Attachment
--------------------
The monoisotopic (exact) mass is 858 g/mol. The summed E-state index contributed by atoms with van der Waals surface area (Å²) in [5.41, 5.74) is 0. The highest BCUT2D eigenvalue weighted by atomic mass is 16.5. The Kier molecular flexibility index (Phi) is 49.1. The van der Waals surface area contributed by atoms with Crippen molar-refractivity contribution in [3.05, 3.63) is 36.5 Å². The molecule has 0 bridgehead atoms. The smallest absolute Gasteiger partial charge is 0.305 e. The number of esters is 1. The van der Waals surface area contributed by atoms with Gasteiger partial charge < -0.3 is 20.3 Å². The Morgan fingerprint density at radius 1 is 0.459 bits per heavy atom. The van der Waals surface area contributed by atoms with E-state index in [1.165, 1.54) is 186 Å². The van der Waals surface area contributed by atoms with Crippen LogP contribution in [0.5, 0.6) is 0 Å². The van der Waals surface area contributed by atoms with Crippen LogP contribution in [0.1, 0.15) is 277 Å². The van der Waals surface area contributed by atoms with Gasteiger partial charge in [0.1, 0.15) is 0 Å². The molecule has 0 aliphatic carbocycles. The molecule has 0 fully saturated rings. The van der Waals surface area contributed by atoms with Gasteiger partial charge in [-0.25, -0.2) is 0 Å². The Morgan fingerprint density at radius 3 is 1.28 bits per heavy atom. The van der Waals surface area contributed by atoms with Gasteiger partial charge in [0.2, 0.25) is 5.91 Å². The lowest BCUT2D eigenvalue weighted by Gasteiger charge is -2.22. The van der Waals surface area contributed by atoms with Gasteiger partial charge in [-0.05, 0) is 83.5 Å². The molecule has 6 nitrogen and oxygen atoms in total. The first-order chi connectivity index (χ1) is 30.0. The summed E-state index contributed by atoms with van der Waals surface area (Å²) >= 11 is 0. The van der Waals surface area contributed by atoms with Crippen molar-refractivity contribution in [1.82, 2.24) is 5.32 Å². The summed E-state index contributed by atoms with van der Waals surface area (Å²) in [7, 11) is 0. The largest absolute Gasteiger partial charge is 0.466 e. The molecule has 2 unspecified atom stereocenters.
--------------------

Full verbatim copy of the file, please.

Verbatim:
The monoisotopic (exact) mass is 858 g/mol. The summed E-state index contributed by atoms with van der Waals surface area (Å²) in [5.41, 5.74) is 0. The highest BCUT2D eigenvalue weighted by atomic mass is 16.5. The Kier molecular flexibility index (Phi) is 49.1. The van der Waals surface area contributed by atoms with Crippen molar-refractivity contribution in [3.05, 3.63) is 36.5 Å². The molecule has 0 bridgehead atoms. The smallest absolute Gasteiger partial charge is 0.305 e. The number of esters is 1. The van der Waals surface area contributed by atoms with Gasteiger partial charge < -0.3 is 20.3 Å². The Morgan fingerprint density at radius 1 is 0.459 bits per heavy atom. The van der Waals surface area contributed by atoms with E-state index in [1.165, 1.54) is 186 Å². The van der Waals surface area contributed by atoms with Crippen LogP contribution in [0.5, 0.6) is 0 Å². The van der Waals surface area contributed by atoms with Crippen LogP contribution in [0.1, 0.15) is 277 Å². The van der Waals surface area contributed by atoms with Gasteiger partial charge in [0.1, 0.15) is 0 Å². The molecule has 0 aliphatic carbocycles. The molecule has 0 fully saturated rings. The van der Waals surface area contributed by atoms with Gasteiger partial charge in [-0.25, -0.2) is 0 Å². The Morgan fingerprint density at radius 3 is 1.28 bits per heavy atom. The van der Waals surface area contributed by atoms with Gasteiger partial charge in [0.2, 0.25) is 5.91 Å². The lowest BCUT2D eigenvalue weighted by Gasteiger charge is -2.22. The van der Waals surface area contributed by atoms with Gasteiger partial charge in [-0.05, 0) is 83.5 Å². The molecule has 6 nitrogen and oxygen atoms in total. The first-order chi connectivity index (χ1) is 30.0. The summed E-state index contributed by atoms with van der Waals surface area (Å²) >= 11 is 0. The van der Waals surface area contributed by atoms with Crippen molar-refractivity contribution in [1.82, 2.24) is 5.32 Å². The summed E-state index contributed by atoms with van der Waals surface area (Å²) in [7, 11) is 0. The largest absolute Gasteiger partial charge is 0.466 e. The molecule has 2 unspecified atom stereocenters.